Three full seasons have elapsed since Scott Kazmir pitched in a Major League game, but the veteran left-hander is set to launch another comeback attempt at 36 years of age. Kazmir recently tweeted a video of himself throwing in a bullpen session, and the former Rays, Indians, Angels, A’s and Dodgers southpaw confirmed to Marc Topkin of the Tampa Bay Times that he hopes to return to the big leagues in 2020.
Kazmir, who’s open to a minor league contract and a chance to prove himself in Spring Training (as he’d need to be after such a lengthy absence), tells Topkin he’s still in the process of rebuilding his arm strength and fastball velocity. He’s worked out with Driveline this winter and recently topped out at 90.9 mph in a bullpen session. That’s already a far sight higher than the 86 mph at which his heater sat when he first began throwing with an eye toward a big league return. Kazmir’s fastball sat at 91.4 mph in his final season with the Dodgers in 2016, so he’s not quite yet even topping out at his previous fastball average. However, he also has nearly two months before the season would begin.
This, of course, wouldn’t be the first comeback attempt for Kazmir. The former Rays ace saw a sharp decline in 2009-10, pitched just 1 2/3 innings in 2011 and was out of affiliated baseball entirely in 2012 before embarking on a similar journey. That career renaissance proved quite fruitful, as Kazmir parlayed a minor league deal with the Indians into a quality 2013 campaign in which he tossed 158 innings of 4.04 ERA ball with better than a strikeout per inning.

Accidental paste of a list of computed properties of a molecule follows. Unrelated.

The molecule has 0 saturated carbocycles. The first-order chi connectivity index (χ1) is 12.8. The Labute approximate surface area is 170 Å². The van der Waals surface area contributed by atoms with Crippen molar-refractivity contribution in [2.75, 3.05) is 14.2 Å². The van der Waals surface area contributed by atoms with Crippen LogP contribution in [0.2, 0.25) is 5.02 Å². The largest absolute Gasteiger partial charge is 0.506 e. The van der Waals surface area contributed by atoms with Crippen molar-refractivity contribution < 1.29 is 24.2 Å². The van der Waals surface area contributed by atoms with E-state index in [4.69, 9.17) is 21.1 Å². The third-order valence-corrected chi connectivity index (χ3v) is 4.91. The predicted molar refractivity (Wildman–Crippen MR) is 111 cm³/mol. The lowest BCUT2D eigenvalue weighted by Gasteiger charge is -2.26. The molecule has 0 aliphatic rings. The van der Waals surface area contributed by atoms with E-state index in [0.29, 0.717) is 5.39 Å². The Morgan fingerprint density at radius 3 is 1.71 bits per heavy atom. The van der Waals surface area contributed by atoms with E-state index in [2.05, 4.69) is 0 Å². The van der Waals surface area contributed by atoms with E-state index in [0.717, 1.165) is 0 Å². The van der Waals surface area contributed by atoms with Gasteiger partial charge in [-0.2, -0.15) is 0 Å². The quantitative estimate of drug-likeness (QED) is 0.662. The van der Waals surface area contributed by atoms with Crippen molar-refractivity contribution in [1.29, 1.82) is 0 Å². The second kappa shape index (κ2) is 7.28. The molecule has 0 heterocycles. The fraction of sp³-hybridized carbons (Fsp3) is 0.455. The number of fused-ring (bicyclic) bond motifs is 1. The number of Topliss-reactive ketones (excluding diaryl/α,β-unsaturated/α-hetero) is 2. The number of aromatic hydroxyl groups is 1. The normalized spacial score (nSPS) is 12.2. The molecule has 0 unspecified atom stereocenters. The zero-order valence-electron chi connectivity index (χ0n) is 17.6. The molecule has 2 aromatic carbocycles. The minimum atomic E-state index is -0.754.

That showing landed him a two-year, $22MM deal with the A’s the following winter, and Kazmir made good on that deal as well, throwing a combined 373 1/3 frames of 3.33 ERA ball with the Athletics and (following a 2015 trade) the Astros. He headed into the 2015-16 offseason as a highly sought-after commodity and landed a three-year, $48MM pact with the Dodgers that proved regrettable for the club when neck and hip injuries wiped out years two and three of that pact.
It’s been a long time since Kazmir was at the top of his game, but he’s nevertheless a three-time All-Star with six career seasons featuring a sub-4.00 ERA and at least 140 innings of work. In total, Kazmir has a 4.01 ERA with 8.6 K/9, 3.6 BB/9, 1.01 HR/9 and a 40.2 percent ground-ball rate in 1689 2/3 innings at the MLB level. Given that the free-agent class has been largely picked over at this point in the winter, a returning Kazmir adds a source of genuine intrigue to the dwindling remnants of this year’s class of open-market starters.